Contemporary land policy and law reform
The cumulative effect of Kenya’s post-colonial land governance system is more contention and dispute over land. The strong link between land and power, especially Presidential power, and the opaqueness of land transactions, produce politicisation of land. Despite the clear class dimensions of land grabbing and accumulation, the political class most often ethnicises land disputes. This diverts attention away from the need for institutional reform of a system benefiting politicians who often strive to gain access to it via the ballot box or political appointment. Nevertheless, in the 1990s a freer press in Kenya allowed for much more public exposure of ‘land grabbing’ as a civic national issue. An emboldened press and civil society began to report on ‘grabbing’ of key public lands and also chronicled the numerous public protests and mobilisations against grabbing.
In response to mounting public alarm and civil society activism, in November 1999 the government appointed a commission to look into the land law system as a way to defuse public outcry. The Commission recommended curbing Presidential powers over land, harmonising and clarifying law, and adding more public oversight to land matters, proposing a more transparent National Land Authority as ways to counteract the opaque power of the Ministry of Lands (Republic of Kenya 2002). This report reflected the concerns emerging out of countrywide consultations over constitutional review at the time. As one report on these consultations noted, ‘the majority of those interviewed complained bitterly about a repeat of what happened during the colonial period. People in positions of authority are grabbing land left, right and centre’ (Kituo Cha Katiba 2002, 24).
In December 2002, an opposition coalition won a historic election, resulting in the first change of power from the political party that had been in power since independence (Kenya African National Union). The new President, Mwai Kibaki, promised reform of the Constitution. In addition, widespread anger at land grabbing in the run-up to the election prompted the new President to appoint the Presidential Commission of Inquiry into the Illegal and/or Irregular Allocation of Public Land (Ndung’u Commission).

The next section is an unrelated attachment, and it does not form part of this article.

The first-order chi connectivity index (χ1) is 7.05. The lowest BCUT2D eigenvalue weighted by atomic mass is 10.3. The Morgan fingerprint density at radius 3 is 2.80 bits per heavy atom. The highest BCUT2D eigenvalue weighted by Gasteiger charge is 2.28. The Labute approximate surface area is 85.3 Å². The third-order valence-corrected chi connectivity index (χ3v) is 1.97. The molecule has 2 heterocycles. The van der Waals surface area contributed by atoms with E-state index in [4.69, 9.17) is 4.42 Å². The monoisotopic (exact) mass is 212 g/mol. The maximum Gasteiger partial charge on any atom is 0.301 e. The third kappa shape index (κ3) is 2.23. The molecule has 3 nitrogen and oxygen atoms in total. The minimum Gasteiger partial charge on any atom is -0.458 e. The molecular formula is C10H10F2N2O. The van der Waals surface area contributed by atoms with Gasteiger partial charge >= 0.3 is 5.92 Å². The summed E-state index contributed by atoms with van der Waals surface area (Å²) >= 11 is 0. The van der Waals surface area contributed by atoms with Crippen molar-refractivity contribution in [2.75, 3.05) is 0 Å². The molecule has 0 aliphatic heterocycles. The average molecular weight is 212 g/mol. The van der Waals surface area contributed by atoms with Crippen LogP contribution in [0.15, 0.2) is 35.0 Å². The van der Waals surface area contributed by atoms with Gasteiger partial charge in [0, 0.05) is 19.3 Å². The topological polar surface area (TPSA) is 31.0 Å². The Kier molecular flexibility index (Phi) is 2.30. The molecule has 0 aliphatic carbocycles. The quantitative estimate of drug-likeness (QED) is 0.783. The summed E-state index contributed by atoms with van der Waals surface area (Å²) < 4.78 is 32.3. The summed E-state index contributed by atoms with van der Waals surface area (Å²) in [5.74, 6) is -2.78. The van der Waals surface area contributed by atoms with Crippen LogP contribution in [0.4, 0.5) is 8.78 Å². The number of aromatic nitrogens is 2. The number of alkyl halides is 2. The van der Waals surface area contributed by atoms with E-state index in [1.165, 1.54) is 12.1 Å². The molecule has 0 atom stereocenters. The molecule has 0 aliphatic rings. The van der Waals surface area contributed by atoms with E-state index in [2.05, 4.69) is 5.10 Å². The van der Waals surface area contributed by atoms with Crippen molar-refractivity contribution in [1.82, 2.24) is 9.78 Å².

Unsurprisingly, the Commission faced many challenges in terms of adequate budget and also lack of cooperation by the lands administration and provincial administration under the Office of the President. Many officials colluded in forestalling investigations and public hearings on knotty land-grab cases involving the former President, and other public officials. Clearly, these officials had an interest in holding back crucial self-incriminating information. Nevertheless, the final Commission report named many and revealed an enormous loss of public lands (at least 246,965 ha of trust and government lands) in irregular and outright illegal deals, often linked to politicians, bureaucrats and their briefcase companies registered for the purpose of acquiring land irregularly (Republic of Kenya 2004; Southall 2005; Syagga 2011). The costs to the public purse are staggering to consider.3
In 2003, the new government, which included some reformers, slowly moved forward on a fledgling land policy reform process. Significantly, for the first time this process, led by the Ministry of Land, engaged civil society organisations. Fourteen regional consultations and other stakeholder meetings took place to review and critique emerging issues and recommend their redress in a new draft land policy, which included civil society feedback. Key to the process was the umbrella civil society group, the Kenya Land Alliance (KLA), which emerged as a way for aggrieved groups to constructively engage in the complex land problems and struggles that had intensified in the 1990s. The KLA led the effort, organising meetings and pushing the government slowly towards change.
Still, it was only when Kenya was on the brink of civil war in 2007–08 – violence fuelled in part by politicisation of land issues – that substantial progress occurred in the reform agenda. Part of the power-sharing agreement that stopped the violence involved finally delivering on a new constitution and historical injustices. This crisis created ‘a window of opportunity’ or a ‘critical juncture’ when the usual workings of institutions were under challenge. Under such conditions, space existed for ‘policy entrepreneurs’ like the KLA to influence the reformulation of institutional rules (Ashford et al. 2006).